Is high blood pressure always bad?
January 31, 2020 | Farah Jassawalla

Is high blood pressure always bad?

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Does the thought of having high blood pressure keep you up at night? Or do you ever feel concern for a friend or a family member who might be at risk? Your fear is well-founded as high blood pressure – also known as hypertension – if not treated in time, can lead to several other, much more severe health issues such as heart diseases and strokes. Having more knowledge about high blood pressure can help you prevent it in time. According to the Centers for Disease Control and Prevention (CDC), up to 75 million individuals in the United States are exposed to having high blood pressure. In today's world, we even see children and young adults being diagnosed with high blood pressure.

What is high blood pressure?

To find out for sure if you have high blood pressure, you need to monitor your blood pressure readings consistently. If the readings are about 140 over 90 or even more than that, then that is an indication that you have hypertension (high blood pressure). You may also be experiencing hypertension if one of those numbers is higher than the normal over several weeks.

However, it is to be noted that different organizations have different guidelines for high blood pressure. As an example, the American Heart Association (AHA) defines hypertension as occurring when an individual's systolic blood pressure readings go 130 mm Hg or above. On the other hand, the Centers for Disease Control and Prevention (CDC) says that individuals with systolic blood pressures of 120–139 mm Hg are only "at-risk" of hypertension. Having high blood pressure exerts pressure on your heart and its blood vessels. If left untreated without timely treatment, it can lead to strokes and heart attacks.

How to tell if you're a victim of high blood pressure?

The major problem faced by individuals having high blood pressure is that they do not know they have it unless one of the two things are experienced:

1. You go to see your healthcare professional, and he suspects that you might have it

2. If you have a stroke or a heart attack that can be linked to high blood pressure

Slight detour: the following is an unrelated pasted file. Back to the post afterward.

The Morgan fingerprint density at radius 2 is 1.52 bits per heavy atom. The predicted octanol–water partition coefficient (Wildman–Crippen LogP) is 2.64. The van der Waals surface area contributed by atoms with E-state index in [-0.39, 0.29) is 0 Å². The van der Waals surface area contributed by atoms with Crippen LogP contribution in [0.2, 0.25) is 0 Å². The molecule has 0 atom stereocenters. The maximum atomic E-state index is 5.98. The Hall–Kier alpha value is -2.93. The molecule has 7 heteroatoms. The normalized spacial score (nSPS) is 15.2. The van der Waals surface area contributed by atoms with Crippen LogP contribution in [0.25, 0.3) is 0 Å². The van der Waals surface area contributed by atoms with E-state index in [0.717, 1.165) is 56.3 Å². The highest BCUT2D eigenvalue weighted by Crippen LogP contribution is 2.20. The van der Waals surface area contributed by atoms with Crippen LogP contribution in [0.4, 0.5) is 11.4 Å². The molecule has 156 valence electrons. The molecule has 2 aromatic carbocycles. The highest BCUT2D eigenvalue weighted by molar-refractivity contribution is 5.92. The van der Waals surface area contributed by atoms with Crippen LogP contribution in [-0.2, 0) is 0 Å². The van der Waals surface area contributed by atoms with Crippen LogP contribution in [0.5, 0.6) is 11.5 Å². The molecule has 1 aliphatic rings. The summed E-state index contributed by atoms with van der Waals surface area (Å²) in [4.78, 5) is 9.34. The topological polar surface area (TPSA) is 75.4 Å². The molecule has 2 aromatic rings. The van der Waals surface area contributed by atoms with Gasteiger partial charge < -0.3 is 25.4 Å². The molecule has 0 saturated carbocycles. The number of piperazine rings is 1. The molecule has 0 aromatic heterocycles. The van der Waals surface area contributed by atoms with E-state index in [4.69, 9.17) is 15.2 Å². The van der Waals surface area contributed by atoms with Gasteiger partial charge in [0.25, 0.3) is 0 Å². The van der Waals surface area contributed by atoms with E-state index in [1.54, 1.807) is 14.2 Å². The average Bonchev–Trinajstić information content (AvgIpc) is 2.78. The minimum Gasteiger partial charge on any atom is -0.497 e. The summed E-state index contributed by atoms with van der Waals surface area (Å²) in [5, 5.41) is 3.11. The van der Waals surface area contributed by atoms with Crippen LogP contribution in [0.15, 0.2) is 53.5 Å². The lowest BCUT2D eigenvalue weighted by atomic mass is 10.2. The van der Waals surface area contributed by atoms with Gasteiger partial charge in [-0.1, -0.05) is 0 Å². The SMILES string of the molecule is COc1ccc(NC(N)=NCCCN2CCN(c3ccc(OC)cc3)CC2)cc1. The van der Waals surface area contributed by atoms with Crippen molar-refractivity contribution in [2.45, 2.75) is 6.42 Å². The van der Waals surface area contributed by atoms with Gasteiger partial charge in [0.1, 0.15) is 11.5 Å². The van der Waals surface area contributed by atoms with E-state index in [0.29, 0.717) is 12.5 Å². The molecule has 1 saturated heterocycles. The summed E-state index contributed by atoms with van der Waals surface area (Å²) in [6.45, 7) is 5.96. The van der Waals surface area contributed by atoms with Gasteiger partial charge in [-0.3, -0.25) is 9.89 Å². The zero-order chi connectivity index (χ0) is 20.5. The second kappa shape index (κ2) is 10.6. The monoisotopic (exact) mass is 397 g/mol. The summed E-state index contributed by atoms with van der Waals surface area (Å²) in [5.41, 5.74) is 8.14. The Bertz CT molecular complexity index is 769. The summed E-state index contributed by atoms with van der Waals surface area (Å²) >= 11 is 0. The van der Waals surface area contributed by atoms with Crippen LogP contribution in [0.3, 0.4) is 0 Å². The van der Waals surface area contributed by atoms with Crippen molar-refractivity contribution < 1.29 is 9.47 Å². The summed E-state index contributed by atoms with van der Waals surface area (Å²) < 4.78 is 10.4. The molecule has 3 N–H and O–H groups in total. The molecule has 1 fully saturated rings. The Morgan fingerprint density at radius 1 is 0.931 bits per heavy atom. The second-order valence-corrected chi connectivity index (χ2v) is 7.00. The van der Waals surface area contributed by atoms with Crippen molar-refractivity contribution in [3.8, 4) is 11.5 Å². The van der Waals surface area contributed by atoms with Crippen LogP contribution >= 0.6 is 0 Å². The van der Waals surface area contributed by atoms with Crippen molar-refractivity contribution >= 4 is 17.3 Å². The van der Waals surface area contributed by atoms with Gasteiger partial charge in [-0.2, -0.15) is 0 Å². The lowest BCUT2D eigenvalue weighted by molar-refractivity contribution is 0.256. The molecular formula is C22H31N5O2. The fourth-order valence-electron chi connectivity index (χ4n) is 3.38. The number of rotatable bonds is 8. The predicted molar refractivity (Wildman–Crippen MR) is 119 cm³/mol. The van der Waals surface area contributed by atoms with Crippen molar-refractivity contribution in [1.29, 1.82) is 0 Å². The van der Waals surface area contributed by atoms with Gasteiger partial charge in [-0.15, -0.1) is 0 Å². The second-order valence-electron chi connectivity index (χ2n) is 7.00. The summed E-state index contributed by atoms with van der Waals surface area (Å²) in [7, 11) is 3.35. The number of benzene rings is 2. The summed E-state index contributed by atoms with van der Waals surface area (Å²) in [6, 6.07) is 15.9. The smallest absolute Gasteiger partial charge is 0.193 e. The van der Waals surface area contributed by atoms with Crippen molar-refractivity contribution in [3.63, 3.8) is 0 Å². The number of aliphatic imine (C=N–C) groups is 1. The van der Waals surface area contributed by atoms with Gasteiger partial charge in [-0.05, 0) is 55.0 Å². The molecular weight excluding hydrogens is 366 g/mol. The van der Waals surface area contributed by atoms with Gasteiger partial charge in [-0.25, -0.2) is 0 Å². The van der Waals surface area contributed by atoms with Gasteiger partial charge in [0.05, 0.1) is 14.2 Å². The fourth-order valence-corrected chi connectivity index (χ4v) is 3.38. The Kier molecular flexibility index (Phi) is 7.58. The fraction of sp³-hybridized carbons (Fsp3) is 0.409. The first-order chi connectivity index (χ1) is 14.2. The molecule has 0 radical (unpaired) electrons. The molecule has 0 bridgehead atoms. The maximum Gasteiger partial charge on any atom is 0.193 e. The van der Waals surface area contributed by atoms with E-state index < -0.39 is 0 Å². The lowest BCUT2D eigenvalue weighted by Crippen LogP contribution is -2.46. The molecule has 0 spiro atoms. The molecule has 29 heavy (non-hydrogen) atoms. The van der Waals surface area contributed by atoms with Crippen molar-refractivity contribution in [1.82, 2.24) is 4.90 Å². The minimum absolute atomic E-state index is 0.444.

Despite that, it should be noted that the only manner in which high blood pressure can be diagnosed is by consulting a doctor. It can be treated and prevented as well to lessen the risk of potential health problems that follow. But, it is to be acknowledged that waiting for something serious to happen to diagnose is not a good option either.

Is having high blood pressure that big of a deal?

One needs to understand that he can’t judge the severity of his high blood pressure by just taking into consideration how he feels about it. It is not like a headache that can be said to have ended when you do not feel it. If you feel ‘fine’, it does not mean that you are actually ‘fine’. Thus, even if you feel that you are fine, you should still consult a health care professional and get yourself an appointment to find out if you have hypertension or not.

High blood pressure is deemed dangerous because of the reason that it does not present noticeable symptoms. Thus, individuals who have it might never find out they do unless a health care adviser diagnoses it for them. It is also dangerous if you have been prescribed medications for it, but you do not take them on time according to what is advised.

The primary cause that increases the risk of heart attacks, strokes, and chronic conditions is living with high blood pressure for many years. Although it is just a number, if you do not pay attention to it in time, it could cost you your life.

To know if high blood is always bad, the answer is yes, it is if not appropriately treated. Regardless of the level of hypertension you have, you should not take it lightly. Trust your doctor when they tell you to make small changes in your routine or to take some medications, they know better than you do.

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Farah Jassawalla

Farah Jassawalla is a graduate of the Lahore School of Economics. She is also a writer, and healthcare enthusiast, having closely observed case studies while working with Lahore's thriving general physicians at their clinics.